Apple MacBook Pro

MacbookNotice anything different about the Mac? Besides the high profile dumping of the Motorola PowerPC chip for Intel’s Core Duo, that is? The iBooks and other older Mac laptops were routinely priced considerably higher than their PC counterparts. For the first time ever — sharing the same chip as their competitors – Apple are well and truly joining the race.

Unfortunately, news stories across the world have made it look like a false start. Report of faults with the battery overhearing and swelling led to Apple issuing a statement warning that prolonged use in contact with the body could result in burns. Apparently they missed the irony of issuing such a warning about a computer commonly¬ known as a ‘laptop’. Barely a week had gone by when new reports emerged of yellow stains under the wrist on white MacBook models. No such problems have been reported in Australia as yet, so the Intel/Apple alliance seems safe for the moment.

So how does it perform? It depends completely on what you use a computer for. Under no circumstances should you expect to perform high-end graphic work on the MacBook. Testing in a design studio environment yielded a very frustrating few hours as the MacBook took forever to switch between applications and perform tasks.

The reason lies in bridging software called Rosetta. As it turns out, Apple-native applications have been re-tooled to run on the MacBook whereas others that were built for the Motorola chip need translating through Rosetta, a process that slows things down considerably in programs like Photoshop or Dreamweaver.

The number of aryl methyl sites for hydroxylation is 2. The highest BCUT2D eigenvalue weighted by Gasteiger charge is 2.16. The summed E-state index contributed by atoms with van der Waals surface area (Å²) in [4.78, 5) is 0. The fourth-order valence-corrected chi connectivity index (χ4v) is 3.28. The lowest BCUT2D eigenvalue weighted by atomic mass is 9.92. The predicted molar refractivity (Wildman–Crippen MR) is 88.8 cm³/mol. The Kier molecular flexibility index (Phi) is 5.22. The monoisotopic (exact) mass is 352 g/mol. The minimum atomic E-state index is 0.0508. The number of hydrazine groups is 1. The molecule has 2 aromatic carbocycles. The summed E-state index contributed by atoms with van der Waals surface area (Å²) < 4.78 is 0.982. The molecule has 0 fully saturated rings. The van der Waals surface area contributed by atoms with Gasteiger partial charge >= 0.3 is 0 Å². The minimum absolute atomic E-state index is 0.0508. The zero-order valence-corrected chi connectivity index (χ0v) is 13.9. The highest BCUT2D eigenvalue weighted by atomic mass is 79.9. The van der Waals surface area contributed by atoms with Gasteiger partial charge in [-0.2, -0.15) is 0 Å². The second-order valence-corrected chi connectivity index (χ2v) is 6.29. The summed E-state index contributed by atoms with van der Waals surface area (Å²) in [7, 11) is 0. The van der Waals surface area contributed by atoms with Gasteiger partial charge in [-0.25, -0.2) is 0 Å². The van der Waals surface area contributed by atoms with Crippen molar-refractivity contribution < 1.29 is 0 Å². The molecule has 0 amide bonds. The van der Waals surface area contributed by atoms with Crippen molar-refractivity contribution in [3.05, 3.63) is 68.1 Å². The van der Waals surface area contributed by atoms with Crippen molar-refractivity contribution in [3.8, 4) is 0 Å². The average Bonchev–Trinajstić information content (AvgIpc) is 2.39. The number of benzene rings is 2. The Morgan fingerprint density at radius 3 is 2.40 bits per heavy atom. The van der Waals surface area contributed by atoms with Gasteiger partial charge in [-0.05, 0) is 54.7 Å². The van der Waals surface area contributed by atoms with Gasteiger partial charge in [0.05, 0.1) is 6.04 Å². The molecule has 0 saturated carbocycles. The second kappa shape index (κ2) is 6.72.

If however you’re part of the new paradigm of the web — blogging, podcasting and publishing your own websites — the MacBook is tailor made for you. It comes with the new version of iLife, Apple’s collection of multimedia tools. As well as the usual components like iPhoto, iMovie, iDVD and GarageBand, it now comes with iWeb, a drag and drop template application that lets you build and publish websites, movies or podcasts with a minimum of fuss.

The time when graphic artists were the only people excited about the launch of a new Mac is long gone. Apple coined the term digital lifestyle several a few years ago now and every move they make is living up to it. As if sniffing the blood in the air from the impending home media PC battle, the MacBook comes with it all built in.

Front Row is a very rumpus room-friendly tool that turns your Mac into the stereo, DVD player, slide projector and home video player without you even having to touch it. Use the Apple remote and — true to Apple’s form — the Front Row menu appears by sweeping the desktop away in a flourish of spinning icons.

The MacBook is also keeping pace with the latest developments by sporting a tiny camera just above the screen. It’s not only your built-in iSight camera — with the application Photo Booth, you’ll be addicted to it in no time.

Mechanically, Macs have always had a better usability profile than PCs. The only real negative is that the screen doesn’t quite tilt far back enough so you have to sit a little lower than is comfortable to be looking squarely at it.

Otherwise, it’s full of tricks both big and small it’ll take you weeks to even digest. You don’t realise there’s a light sensor somewhere until you turn off the lights, whereupon the screen goes a little dimmer and the keyboard lights up softly, making the MacBook usable in near total darkness if you’re that way inclined.

There’s an anti-shock hard disk protection mechanism that monitors bumps and jolts to the machine if you hit or drop it, and unlike PCs the system doesn’t take half the day to come back to life when you open it up.

As usual however, the most impressive feature is the battery. While PC manufacturers crow about their batteries lasting three or four hours — which they seldom do — the MacBook effortlessly clocked six or seven hours time and again depending on the workload.

For a worthy entry into the media PC fray for a price that’s finally within the reach of everyone, the MacBook is an exciting new direction for Apple. Whether stories about melting batteries and yellow hand stains is disinformation planted by jealous competitors will probably never be known, but they should be looking over their shoulders.